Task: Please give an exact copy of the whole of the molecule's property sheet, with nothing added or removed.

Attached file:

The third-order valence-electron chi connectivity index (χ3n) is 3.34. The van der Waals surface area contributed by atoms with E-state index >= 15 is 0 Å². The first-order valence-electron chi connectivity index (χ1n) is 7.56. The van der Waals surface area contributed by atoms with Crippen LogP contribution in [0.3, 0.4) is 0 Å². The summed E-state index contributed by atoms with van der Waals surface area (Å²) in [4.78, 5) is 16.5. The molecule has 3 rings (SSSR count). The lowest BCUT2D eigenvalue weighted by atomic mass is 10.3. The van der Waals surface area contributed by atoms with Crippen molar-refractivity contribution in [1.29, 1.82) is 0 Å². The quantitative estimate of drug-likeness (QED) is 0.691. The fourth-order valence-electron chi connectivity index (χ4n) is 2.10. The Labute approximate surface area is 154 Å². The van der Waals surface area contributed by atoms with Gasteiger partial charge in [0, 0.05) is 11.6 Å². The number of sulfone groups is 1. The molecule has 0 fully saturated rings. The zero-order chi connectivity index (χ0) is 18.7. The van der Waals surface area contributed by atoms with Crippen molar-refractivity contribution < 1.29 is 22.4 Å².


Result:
The third-order valence-electron chi connectivity index (χ3n) is 3.34. The van der Waals surface area contributed by atoms with E-state index >= 15 is 0 Å². The first-order valence-electron chi connectivity index (χ1n) is 7.56. The van der Waals surface area contributed by atoms with Crippen LogP contribution in [0.3, 0.4) is 0 Å². The summed E-state index contributed by atoms with van der Waals surface area (Å²) in [4.78, 5) is 16.5. The molecule has 3 rings (SSSR count). The lowest BCUT2D eigenvalue weighted by atomic mass is 10.3. The van der Waals surface area contributed by atoms with Crippen molar-refractivity contribution in [1.29, 1.82) is 0 Å². The quantitative estimate of drug-likeness (QED) is 0.691. The fourth-order valence-electron chi connectivity index (χ4n) is 2.10. The Labute approximate surface area is 154 Å². The van der Waals surface area contributed by atoms with Gasteiger partial charge in [0, 0.05) is 11.6 Å². The number of sulfone groups is 1. The molecule has 0 fully saturated rings. The zero-order chi connectivity index (χ0) is 18.7. The van der Waals surface area contributed by atoms with Crippen molar-refractivity contribution < 1.29 is 22.4 Å².